“We are scared because of CMS, and scared of legal ramifications,” Dr. LoVecchio says. “We’re just like, ‘Well, so what if they go to the ICU? It’s better than a lawsuit if we miss sepsis.’ I think if you didn’t worry about the CMS and didn’t worry about legal issues, I think we would be more apt to be a little bit more cost conscious.”
There are doctors who do consider costs, but there’s plenty of room for improvement.
“We try to educate around costs. I know I personally try to,” Dr. LoVecchio says. “But if you asked me how much does a CBC cost, or how much does a lactate cost at my hospital, I have no idea. No idea. And we’re at fault for that.”
Health systems and doctors should work together to make costs more transparent, Dr. LoVecchio suggests.
“I think that if you order a test, it should show potential charges next to it,” he says.
Doctors are never going to put patients at risk just to save a few dollars, but if two courses of action are likely to yield an equally favorable result, why not go with the cheaper option?
“’Should I be giving this antibiotic or that antibiotic?’ for example,” Dr. Akhter says. “If outcomes are similar, which is cheaper?”
Those types of decisions can extend to nearly every aspect of a patient’s care.
“Being cost conscious would be important with regard to the treatments, the bed utilization, the risk of super infections by giving a few doses of an antibiotic that they don’t need, and the risk of missing what is truly wrong with the patient,” says Dr. LoVecchio.
"We are there to treat the patient and not consider the cost,” says Murtaza Akhter, MD, an emergency physician at the University of Arizona. “The cost is a down-the-line issue, but the patient dying is right in front of me. I need to do what it takes to save this guy.”
“I want to do the best I can for my patient,” Dr. Guirgis agrees. “The cost becomes secondary.” The well-being of the individual is paramount, but health systems also need to consider the bigger picture of care delivery. Without a sustainable financial model in place to support proper care for every patient, sepsis care will not be viable for much longer.
Trying to check off the boxes of best practices while also juggling costs can be incredibly difficult. But identifying the systemic problems holding back sustainable sepsis care is the first step to rectifying them.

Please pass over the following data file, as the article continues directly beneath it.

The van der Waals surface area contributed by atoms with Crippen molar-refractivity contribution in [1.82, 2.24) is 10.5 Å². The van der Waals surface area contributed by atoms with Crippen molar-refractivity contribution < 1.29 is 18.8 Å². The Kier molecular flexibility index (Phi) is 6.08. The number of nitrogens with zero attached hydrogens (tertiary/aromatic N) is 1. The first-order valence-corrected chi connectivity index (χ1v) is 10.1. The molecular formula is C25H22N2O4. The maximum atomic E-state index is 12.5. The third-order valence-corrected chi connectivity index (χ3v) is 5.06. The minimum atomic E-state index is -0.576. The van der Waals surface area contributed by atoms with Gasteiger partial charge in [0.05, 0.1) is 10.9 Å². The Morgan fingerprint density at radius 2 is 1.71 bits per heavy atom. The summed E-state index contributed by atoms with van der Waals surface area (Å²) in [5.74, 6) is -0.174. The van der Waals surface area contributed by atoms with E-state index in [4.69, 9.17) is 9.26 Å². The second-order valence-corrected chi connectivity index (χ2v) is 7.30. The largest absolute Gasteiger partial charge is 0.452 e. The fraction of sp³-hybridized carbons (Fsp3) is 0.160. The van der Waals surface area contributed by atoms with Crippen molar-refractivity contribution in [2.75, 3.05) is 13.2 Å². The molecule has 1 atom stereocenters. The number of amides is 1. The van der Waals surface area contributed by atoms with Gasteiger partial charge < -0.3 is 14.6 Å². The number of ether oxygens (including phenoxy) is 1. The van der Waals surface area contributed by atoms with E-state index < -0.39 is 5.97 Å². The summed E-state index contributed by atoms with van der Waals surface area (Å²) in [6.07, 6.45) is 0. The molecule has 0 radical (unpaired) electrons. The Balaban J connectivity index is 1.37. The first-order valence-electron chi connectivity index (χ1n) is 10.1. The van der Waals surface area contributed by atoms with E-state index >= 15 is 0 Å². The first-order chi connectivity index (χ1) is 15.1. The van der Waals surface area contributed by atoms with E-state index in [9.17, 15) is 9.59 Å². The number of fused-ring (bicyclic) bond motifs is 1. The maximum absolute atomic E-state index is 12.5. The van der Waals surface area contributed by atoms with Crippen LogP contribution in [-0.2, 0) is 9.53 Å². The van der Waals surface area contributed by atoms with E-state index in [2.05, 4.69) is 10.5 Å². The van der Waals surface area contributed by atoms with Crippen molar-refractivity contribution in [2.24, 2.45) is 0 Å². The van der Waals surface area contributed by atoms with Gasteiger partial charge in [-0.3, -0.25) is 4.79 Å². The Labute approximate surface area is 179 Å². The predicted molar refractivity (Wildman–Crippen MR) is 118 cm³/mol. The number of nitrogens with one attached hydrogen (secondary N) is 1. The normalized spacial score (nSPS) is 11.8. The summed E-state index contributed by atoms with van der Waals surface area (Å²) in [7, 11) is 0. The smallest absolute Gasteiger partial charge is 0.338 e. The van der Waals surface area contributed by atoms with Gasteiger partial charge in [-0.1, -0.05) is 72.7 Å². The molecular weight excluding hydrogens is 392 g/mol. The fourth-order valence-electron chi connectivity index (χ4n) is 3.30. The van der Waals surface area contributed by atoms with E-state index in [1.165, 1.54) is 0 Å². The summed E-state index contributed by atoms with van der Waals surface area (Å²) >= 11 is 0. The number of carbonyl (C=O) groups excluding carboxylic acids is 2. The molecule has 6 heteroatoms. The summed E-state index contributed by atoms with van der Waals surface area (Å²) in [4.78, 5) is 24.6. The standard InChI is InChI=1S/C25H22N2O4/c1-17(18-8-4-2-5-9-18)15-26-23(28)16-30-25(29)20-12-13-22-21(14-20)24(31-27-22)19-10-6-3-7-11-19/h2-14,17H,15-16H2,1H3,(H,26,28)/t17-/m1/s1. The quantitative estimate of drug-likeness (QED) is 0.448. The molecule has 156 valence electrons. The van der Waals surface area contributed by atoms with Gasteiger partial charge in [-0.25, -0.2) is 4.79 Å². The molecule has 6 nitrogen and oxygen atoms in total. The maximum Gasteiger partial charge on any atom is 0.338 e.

It’s clear that both physicians and health systems need to do better – and work together – to find a way to balance quality care with sustainable financial performance.
As we await future assay innovations, the next article in our sepsis management series takes a closer look at three ways today’s top physicians are driving sustainable, high-quality sepsis care already.
* Based on the average LOS for severe sepsis, the most common sepsis DRG (comprising 70% of all sepsis cases)
† $44,969 weighted average cost for each septic patient, minus $9,218 weighted average DRG per septic patient
A Leader in Rapid Point-of-Care Diagnostics.
©2023 Abbott. All rights reserved. Unless otherwise specified, all product and service names appearing in this Internet site are trademarks owned by or licensed to Abbott, its subsidiaries or affiliates. No use of any Abbott trademark, trade name, or trade dress in this site may be made without the prior written authorization of Abbott, except to identify the product or services of the company.
This website is governed by applicable U.S. laws and governmental regulations. The products and information contained herewith may not be accessible in all countries, and Abbott takes no responsibility for such information which may not comply with local country legal process, regulation, registration and usage.
Not all products are available in all regions. Check with your local representative for availability in specific markets. For in vitro diagnostic use only. For i-STAT test cartridge information and intended use, refer to individual product pages or the cartridge information (CTI/IFU) in the i-STAT Support area.
Abbott - A Leader in Rapid Point-of-Care Diagnostics.